It is then that I understood, as a blonde haired, blued eyed white woman, how deep my privilege truly was. I realized that even though I had friends of every color and who spoke many languages, and even though I am a truly empathetic person by nature, I would never know what it is like to live in the skin of someone who is not white.  And with this acknowledgment came great responsibility.  A responsibility to stand together with my brothers and sisters of all colors.  To understand them. And to work toward peace and justice.

It also meant that I had–and continue to have–a responsibility not to just be not racist in my words and actions, but to work against racism.  Being a blonde haired, blue eyed white woman, I have been on the receiving end of “wink, wink” sotto voce racist remarks made by other white people who think I align with their thinking.  I have been on the receiving end of conversations that talk about white supremacy. And I have used my voice to speak out against this, even in the midst of responses like, “Oh, it’s just a joke” and “You can’t think I’m being serious.”

Racism is serious.  Jokes are serious. Huge fires come from small sparks, and if we don’t extinguish the small sparks of racism in our own homes, friendship groups and communities, then they will become big fires.  Similarly, we can use our privilege to start positive sparks of understanding, peace and unity in our own communities, so that we stoke bigger and more positive flames in the future.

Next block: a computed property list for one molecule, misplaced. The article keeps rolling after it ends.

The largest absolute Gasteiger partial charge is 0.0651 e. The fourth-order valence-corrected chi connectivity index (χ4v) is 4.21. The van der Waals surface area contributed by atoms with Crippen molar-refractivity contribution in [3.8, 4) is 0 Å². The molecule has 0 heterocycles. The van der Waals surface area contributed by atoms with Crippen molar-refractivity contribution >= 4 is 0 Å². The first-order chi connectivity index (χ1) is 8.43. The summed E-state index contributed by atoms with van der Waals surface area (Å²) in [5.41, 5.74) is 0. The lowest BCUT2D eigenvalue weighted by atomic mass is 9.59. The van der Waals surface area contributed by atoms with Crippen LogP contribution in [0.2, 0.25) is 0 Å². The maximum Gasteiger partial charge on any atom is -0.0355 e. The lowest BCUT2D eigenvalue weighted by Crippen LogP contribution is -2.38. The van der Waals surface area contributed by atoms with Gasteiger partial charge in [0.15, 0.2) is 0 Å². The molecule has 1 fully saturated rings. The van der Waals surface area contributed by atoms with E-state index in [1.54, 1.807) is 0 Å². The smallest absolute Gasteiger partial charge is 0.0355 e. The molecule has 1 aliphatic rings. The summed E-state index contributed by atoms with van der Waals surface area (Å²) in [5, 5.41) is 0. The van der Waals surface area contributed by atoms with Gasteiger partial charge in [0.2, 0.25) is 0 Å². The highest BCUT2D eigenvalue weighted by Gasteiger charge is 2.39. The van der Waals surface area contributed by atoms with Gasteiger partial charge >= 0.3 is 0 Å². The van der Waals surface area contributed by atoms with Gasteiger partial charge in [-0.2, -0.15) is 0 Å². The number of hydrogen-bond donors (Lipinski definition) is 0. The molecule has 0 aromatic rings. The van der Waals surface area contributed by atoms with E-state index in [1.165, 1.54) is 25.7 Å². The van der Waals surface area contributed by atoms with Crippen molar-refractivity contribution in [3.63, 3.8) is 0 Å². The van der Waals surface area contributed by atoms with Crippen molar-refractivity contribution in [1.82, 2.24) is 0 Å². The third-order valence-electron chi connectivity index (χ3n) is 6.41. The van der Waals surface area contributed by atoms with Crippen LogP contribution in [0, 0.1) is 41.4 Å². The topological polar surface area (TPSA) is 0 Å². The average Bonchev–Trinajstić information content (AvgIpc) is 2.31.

I constantly use Forrest’s lessons and the lessons I’ve learned from every one of my clients serving students of all colors to inform my work: that communication isn’t about just writing up messaging and sending it out, but that it’s a purposeful and vital bridge to build equity and bridge parents (many of whom felt marginalized while in school) to the positive benefits of schools–and the people who work in them–for their children, and to build mutual understanding and support.

I had the opportunity to attend Sacramento’s MLK Celebration in January, where Ruby Bridges spoke about her experiences as the first black child attending into a newly desegregated school in New Orleans, and then as a mother of a son who was brutally murdered.  Her outlook in life has been full of grace and forgiveness, and here are a couple of my biggest takeaways from her (in her words):

-We have to unite if we are doing good

-We each have to do something good so we can unite and do something good together

So, use today, this week, and your lifetime to unite together to do something good with others. While recent events have heightened our awareness of the problems our country faces with racism, the fact remains that this has been a historical and current problem that will continue if we are not each individually proactive.   I started a Facebook group, Peace. Unity. Understanding. to provide a forum where we can increase awareness and understanding through the sharing of information and resources that will help educate and challenge our own personal beliefs and others’, as well as doing good through unity by sharing ways we can support causes that improve social justice and resources for marginalized populations. Lastly, we can also use this forum to share opportunities to peacefully engage online or on the ground to support unity.  Join the group, contribute to the conversation, and fan the flames of peace, unity and understanding.